In case you were wondering what else was created while the circus page was drying, here's some of the other unfinished journal pages that I puttered with that day.



7 comments:

Jackie P Neal said...

So...wow! The colors of cleaning your brushes and using leftovers are beautiful, who would have thought those leftovers would meld so exquisitely and go perfectly with that circus piece!It is like you made them exactly to go together!
I really love your closure and may I ask what tool you use? I had a cropidile, and it broke! 35$ broken cropper- geesh!
Those other pages you worked on are yummy as well- I just love Gwen's stencils!!
hugs,Jackie

Kate said...

That is some amazing texture! I love all the patterns from the various stencils and the colors. Beautiful page!
I did a art journal last year with a Vintage circus theme and it is one of my favorite art journals to date. Your fun picture reminded me.
Kate

Lynda Shoup said...

Linda, I am always impressed with your construction. Grommets, brads, molding paste, oh my! You seem to be on a familiar basis with these tools and are able to call on them with great effect. To me, they look like a miracle every time.

Another thing that strikes me looking at your process of a variety of pieces is the way you soften your work and make the whole harmonious. As Jackie says, it is hard to believe you didn't start out with that effect in mind. When I look at a piece and think the colors don't work together I tend to go brighter. I add intensity - or maybe I should say fluorescence. You go the way of muting and harmonizing. It is always stunning and hard for me to conceptualize....I have tried for that look, but it eludes me. Last night is case in point, I started writing in a junk journal about how much I liked the soft colors of the background, but by the time I had finished the page was exploding with bright colors. I want those colors but can't do them.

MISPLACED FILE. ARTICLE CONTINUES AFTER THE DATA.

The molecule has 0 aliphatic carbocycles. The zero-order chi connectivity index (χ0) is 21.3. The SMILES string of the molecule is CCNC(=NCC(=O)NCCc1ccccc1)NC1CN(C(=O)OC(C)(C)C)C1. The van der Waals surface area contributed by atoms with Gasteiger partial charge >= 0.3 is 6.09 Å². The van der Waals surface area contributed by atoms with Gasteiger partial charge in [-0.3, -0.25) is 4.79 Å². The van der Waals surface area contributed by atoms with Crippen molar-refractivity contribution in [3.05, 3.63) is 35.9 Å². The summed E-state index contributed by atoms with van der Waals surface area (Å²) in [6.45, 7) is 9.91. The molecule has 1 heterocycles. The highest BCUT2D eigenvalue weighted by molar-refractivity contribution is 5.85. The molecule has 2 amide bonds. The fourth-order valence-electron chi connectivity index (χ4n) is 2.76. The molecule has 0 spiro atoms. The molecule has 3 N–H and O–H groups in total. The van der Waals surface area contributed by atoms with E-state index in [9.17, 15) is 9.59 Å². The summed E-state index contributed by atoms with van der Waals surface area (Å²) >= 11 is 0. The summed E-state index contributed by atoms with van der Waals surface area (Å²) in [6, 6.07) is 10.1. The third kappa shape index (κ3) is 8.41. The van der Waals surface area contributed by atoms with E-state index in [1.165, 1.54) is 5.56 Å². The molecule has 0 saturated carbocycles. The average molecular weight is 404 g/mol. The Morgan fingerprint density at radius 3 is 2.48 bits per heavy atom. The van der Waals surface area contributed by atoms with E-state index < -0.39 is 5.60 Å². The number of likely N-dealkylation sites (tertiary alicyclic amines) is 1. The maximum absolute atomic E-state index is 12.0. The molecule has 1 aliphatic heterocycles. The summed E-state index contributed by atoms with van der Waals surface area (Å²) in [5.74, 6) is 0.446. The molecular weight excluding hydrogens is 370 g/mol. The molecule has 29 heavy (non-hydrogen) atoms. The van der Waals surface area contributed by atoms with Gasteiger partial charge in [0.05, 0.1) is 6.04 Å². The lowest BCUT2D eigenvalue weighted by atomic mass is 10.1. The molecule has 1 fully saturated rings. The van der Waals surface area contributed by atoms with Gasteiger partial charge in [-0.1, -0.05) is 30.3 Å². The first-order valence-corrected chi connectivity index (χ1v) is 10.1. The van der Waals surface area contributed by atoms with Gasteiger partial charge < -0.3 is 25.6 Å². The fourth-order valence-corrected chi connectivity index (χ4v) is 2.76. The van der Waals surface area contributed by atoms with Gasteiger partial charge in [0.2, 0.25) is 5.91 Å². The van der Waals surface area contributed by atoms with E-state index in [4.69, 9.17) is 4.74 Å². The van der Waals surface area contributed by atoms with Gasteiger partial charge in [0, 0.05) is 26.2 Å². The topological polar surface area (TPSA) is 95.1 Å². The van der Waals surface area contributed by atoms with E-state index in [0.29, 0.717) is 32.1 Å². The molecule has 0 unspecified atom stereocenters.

The swinging Turkmen piece is brilliant! So beautifully mirroring the acrobats and so well placed to allow the page to be functional.

So glad I swung by today. Beautiful piece!

Gwen Lafleur said...

What a fabulous page Linda! I love the way you just started out experimenting and then ended up with something beautiful. Isn't it fun when that happens?

Sandee Setliff said...

I can't add anything that the other ladies put so eloquently so I'll just say wow, and my favorite is the dangly bit!

peggy gatto said...

Wow, layers and layers of beauty!!!!!!

fairyrocks said...

Love all your layered on gesso and paints. You certainly rocked this one outta the park! Nice to have you back at the paper traders too! Keep smiling and creating.